|We've detected that you're using an ad content blocking browser plug-in or feature. Ads provide a critical source of revenue to the continued operation of Silicon Investor. We ask that you disable ad blocking while on Silicon Investor in the best interests of our community. For example, here is how to disable FireFox ad content blocking while on Silicon Investor.|
Harris Corp is a diversified technology company with roughly equal interests in Communications, Semiconductors, Electronics and Office Equipment. Harris recently started a new business called Lanier Healthcare that provides information management systems to hospitals and clinics.
Harris's semiconductor product line includes many chips used by the growing telecomunications and wireless industries. Harris semiconductor pioneered the chip manufacturing process known as dielectric isolation which permits much higher analog bandwidth than common bipolar isolation. This has given Harris a lead in RF and microwave chips needed for wireless communications.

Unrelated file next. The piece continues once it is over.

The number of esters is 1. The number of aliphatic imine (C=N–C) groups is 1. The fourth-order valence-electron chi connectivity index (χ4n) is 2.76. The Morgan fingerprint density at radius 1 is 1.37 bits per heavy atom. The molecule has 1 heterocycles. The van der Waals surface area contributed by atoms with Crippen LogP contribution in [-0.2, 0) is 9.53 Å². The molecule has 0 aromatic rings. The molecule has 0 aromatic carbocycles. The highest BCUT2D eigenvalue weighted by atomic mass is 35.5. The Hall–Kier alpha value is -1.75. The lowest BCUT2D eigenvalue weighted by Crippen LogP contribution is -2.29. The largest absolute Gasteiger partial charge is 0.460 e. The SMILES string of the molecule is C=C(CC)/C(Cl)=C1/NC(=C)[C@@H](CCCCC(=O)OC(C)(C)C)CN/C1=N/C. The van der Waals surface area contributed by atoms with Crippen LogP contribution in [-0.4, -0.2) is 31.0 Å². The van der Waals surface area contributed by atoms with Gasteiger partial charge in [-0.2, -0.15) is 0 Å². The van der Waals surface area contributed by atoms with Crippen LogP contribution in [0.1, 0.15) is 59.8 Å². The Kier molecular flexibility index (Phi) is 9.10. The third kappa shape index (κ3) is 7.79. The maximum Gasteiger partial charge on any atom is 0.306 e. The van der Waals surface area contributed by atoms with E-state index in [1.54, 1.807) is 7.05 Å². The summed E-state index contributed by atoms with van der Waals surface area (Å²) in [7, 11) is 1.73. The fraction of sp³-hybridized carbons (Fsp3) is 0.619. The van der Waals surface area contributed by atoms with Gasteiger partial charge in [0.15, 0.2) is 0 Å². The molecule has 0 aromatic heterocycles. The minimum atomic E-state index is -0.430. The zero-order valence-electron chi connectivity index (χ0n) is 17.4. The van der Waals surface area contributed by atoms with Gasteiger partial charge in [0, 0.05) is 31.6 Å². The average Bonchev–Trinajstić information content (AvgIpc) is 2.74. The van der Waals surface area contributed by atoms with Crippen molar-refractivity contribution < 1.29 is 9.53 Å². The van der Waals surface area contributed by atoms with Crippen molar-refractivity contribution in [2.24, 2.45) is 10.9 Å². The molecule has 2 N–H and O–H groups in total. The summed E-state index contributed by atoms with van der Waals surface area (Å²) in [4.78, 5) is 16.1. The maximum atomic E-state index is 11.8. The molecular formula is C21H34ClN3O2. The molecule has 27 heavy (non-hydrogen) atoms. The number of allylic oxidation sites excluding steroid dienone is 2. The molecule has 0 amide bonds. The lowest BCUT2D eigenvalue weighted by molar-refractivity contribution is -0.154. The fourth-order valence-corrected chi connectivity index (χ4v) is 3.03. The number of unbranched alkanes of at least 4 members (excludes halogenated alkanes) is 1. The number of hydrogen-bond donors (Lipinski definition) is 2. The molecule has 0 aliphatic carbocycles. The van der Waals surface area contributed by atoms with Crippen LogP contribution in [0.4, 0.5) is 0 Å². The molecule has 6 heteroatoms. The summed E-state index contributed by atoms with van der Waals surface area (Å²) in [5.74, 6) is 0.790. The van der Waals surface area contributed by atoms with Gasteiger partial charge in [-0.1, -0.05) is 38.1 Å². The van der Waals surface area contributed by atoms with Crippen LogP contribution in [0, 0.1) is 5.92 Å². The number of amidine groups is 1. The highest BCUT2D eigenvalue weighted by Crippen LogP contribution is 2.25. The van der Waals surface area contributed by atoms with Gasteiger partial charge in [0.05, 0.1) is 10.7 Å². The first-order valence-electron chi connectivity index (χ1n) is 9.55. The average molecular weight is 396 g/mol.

Harris is well positioned to capitalize on the introduction of digital TV as a major supplier of digital broadcast equipment. Digital TV is the most significant technology change to TV since the NTSC color TV standard was introduced more than 30 years ago. Digital TV will require a huge technology investment cycle lasting at least 5 years. This in and of itself should insure Harris a bright future.
Like GE Harris sells a lot of technology to the US government in diverse areas including avionics, air traffic control and aerospace.
Given all this why is the company selling for 15 times 1998 earnings (First Call) and less than its annual sales while GE is selling for 25 times 1998 earnings and 3 times annual sales? My answer is that Wall Street has yet to discover Harris.
Note also that First Call projects a 12% long-term growth rate for both HRS and GE yet HRS is more likely than GE to acheive a higher growth rate in the next 5 years.
The stock recently split 2 for 1 and has been in a solid uptrend since July 1996.
I welcome your comments.